Gonorrhea, one of the most common sexually transmitted diseases in the US, infects more than 700,000 Americans each year. Most do not have symptoms. Left untreated, it can increase the risk for HIV and cause other serious health consequences, including infertility. It has eventually grown resistant to every drug used to treat it.
Since 2007, only one class of antibiotics -- cephalosporins, which include defixime and ceftriaxone -- has been recommended.
The Centers for Disease Control (CDC) announced Aug. 9 that it no longer recommends the oral antibiotic cefixime (marketed under the brand name Suprax) for the treatment of gonorrhea, due to recent lab data showing that it is becoming less effective. This leaves only one drug proven effective for treating gonorrhea, the injectable antibiotic ceftriaxone.
The CDC issued the new guidelines out of concern that continued use of cefixime may prompt gonorrhea to develop resistance to all cephalosporins, including ceftriaxone. "This is a critical preemptive strike to preserve our last proven treatment option," said Kevin Fenton, MD, director of the CDC's National Center for HIV/AIDS.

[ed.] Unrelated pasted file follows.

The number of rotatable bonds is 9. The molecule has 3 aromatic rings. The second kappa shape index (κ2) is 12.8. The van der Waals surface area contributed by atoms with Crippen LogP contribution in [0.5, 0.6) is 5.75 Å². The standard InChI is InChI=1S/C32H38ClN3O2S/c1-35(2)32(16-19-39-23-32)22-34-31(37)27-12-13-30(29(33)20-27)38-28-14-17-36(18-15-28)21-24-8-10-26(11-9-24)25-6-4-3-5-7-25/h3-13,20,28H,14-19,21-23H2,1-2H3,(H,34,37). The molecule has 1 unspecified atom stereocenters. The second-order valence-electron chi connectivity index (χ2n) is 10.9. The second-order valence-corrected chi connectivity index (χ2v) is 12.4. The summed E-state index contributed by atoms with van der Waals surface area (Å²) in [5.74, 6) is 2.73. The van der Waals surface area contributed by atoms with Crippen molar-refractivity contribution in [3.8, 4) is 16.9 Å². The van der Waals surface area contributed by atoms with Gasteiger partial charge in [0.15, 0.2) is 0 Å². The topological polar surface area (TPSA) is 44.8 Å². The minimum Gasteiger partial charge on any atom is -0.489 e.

The most effective treatment, according to the latest report, is a combination therapy: ceftriaxone along with one or two other oral antibiotics, either azithromycin or doxycycline.
The CDC is also urging health departments and labs to help in identifying emerging resistance.
The surest way to prevent infection is to avoid sexual intercourse; for the sexually active, correct consistent and correct condom use and limiting the number of sex partners are effective strategies for reducing the risk of infection.
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